NB. Booster Cushions are boosters without the back and side wings that protect the child's head. They are being phased out, except for those built into cars.

Lap sash seatbelt

Lap sash seatbelt

Lap sash seatbelt

A seatbelt that has one part that goes across the lap and another that goes over the shoulder. Use when a child is big enough to meet all parts of the '5 step test'. Only use a 'lap only belt' when there is no lap sash belt available.

Convertible Restraint
A child restraint that combines 2 or more types. These include:

Rearward/forward facing convertible

Can be converted from a rearward facing to a forward facing child restraint.

Rearward/forward facing convertible

Forward facing/booster convertible

Can be converted from a forward facing child restraint to a booster seat.

Forward facing/booster convertible

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Ten Essential Things When Using Restraints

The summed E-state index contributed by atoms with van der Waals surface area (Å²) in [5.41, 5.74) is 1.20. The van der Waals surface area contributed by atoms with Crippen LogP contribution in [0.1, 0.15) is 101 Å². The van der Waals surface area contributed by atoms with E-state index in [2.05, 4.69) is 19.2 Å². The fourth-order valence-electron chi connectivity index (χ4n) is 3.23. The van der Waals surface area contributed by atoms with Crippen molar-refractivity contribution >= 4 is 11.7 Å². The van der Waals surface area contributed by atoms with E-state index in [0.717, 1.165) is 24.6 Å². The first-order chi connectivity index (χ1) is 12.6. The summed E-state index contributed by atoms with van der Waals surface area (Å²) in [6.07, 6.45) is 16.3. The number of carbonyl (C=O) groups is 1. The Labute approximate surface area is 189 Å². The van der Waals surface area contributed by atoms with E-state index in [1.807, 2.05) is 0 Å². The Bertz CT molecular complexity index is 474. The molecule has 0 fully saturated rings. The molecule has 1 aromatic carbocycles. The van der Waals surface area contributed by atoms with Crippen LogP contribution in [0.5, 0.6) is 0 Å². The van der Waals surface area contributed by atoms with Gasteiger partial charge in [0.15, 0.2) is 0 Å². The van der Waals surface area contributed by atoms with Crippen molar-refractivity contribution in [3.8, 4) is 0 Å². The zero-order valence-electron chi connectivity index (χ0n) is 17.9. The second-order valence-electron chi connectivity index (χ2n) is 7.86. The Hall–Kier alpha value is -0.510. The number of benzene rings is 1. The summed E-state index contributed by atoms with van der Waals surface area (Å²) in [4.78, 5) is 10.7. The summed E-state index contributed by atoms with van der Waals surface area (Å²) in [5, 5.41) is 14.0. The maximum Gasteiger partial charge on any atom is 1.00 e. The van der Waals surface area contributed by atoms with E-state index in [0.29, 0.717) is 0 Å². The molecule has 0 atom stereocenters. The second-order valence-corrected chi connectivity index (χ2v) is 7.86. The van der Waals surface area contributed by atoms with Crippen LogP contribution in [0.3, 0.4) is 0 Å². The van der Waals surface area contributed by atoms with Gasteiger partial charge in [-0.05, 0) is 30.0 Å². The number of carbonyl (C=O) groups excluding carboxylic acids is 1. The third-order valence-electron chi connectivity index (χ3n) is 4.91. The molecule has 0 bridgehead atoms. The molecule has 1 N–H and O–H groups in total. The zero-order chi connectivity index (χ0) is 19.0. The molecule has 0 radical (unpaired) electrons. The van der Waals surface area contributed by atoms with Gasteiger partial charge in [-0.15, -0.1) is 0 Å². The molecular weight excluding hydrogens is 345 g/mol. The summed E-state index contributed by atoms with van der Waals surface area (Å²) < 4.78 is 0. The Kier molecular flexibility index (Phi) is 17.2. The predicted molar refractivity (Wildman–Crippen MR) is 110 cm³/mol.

• The Use of any restraint is preferable to not using a restraint. Most injuries happen when part of a child’s body hits something rigid. Restraints prevent the child from being thrown out of a car and from hitting rigid parts of the car. They also distribute crash forces to the strongest parts of their body. While different types of restraints are associated with different levels of protection (depending upon the size of the child), overall there is strong evidence that a child wearing an appropriate restraint has a 30-96% lower risk of serious injury in the event of a motor vehicle crash than an unrestrained child
  • Infants are safest if they remain in their rear facing restraint as long as they still fit in their rear facing restraint. Rear facing restraints are highly effective in preventing injuries if used correctly, because they fully support the child’s head and neck in the event of a crash. This is important as infants have relatively large heads and weak necks which put them at particularly high risk of serious injuries if the head and neck are not supported. Rearward facing restraints support the child’s head and neck in severe frontal crashes better than forward-facing restraints